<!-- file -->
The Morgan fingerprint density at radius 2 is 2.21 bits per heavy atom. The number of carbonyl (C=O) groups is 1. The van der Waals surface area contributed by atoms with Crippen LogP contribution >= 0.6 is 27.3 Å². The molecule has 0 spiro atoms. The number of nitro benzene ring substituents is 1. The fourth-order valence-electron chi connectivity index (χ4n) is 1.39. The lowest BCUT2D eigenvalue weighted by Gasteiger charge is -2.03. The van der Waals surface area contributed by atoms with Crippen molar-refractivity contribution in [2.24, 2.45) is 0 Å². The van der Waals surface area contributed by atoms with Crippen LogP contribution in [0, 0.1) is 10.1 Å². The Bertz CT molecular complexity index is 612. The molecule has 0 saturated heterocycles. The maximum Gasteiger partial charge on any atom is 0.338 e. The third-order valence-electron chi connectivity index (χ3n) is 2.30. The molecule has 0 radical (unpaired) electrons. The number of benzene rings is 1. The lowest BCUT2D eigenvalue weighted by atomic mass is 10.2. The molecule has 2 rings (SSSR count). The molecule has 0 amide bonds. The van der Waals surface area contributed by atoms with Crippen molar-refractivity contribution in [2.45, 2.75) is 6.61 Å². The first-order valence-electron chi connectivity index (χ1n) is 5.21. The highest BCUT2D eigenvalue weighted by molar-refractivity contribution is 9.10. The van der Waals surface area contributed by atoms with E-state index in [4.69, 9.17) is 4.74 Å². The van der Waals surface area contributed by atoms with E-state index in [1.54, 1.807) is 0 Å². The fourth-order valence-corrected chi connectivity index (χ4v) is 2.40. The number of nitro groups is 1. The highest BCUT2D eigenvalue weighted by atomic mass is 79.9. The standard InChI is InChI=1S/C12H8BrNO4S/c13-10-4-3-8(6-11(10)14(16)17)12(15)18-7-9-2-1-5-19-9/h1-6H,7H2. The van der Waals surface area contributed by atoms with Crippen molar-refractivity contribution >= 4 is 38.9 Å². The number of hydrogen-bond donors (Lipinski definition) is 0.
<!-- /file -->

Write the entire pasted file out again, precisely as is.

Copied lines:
The Morgan fingerprint density at radius 2 is 2.21 bits per heavy atom. The number of carbonyl (C=O) groups is 1. The van der Waals surface area contributed by atoms with Crippen LogP contribution >= 0.6 is 27.3 Å². The molecule has 0 spiro atoms. The number of nitro benzene ring substituents is 1. The fourth-order valence-electron chi connectivity index (χ4n) is 1.39. The lowest BCUT2D eigenvalue weighted by Gasteiger charge is -2.03. The van der Waals surface area contributed by atoms with Crippen molar-refractivity contribution in [2.24, 2.45) is 0 Å². The van der Waals surface area contributed by atoms with Crippen LogP contribution in [0, 0.1) is 10.1 Å². The Bertz CT molecular complexity index is 612. The molecule has 0 saturated heterocycles. The maximum Gasteiger partial charge on any atom is 0.338 e. The third-order valence-electron chi connectivity index (χ3n) is 2.30. The molecule has 0 radical (unpaired) electrons. The number of benzene rings is 1. The lowest BCUT2D eigenvalue weighted by atomic mass is 10.2. The molecule has 2 rings (SSSR count). The molecule has 0 amide bonds. The van der Waals surface area contributed by atoms with Crippen molar-refractivity contribution in [2.45, 2.75) is 6.61 Å². The first-order valence-electron chi connectivity index (χ1n) is 5.21. The highest BCUT2D eigenvalue weighted by molar-refractivity contribution is 9.10. The van der Waals surface area contributed by atoms with E-state index in [4.69, 9.17) is 4.74 Å². The van der Waals surface area contributed by atoms with E-state index in [1.54, 1.807) is 0 Å². The fourth-order valence-corrected chi connectivity index (χ4v) is 2.40. The number of nitro groups is 1. The highest BCUT2D eigenvalue weighted by atomic mass is 79.9. The standard InChI is InChI=1S/C12H8BrNO4S/c13-10-4-3-8(6-11(10)14(16)17)12(15)18-7-9-2-1-5-19-9/h1-6H,7H2. The van der Waals surface area contributed by atoms with Crippen molar-refractivity contribution >= 4 is 38.9 Å². The number of hydrogen-bond donors (Lipinski definition) is 0.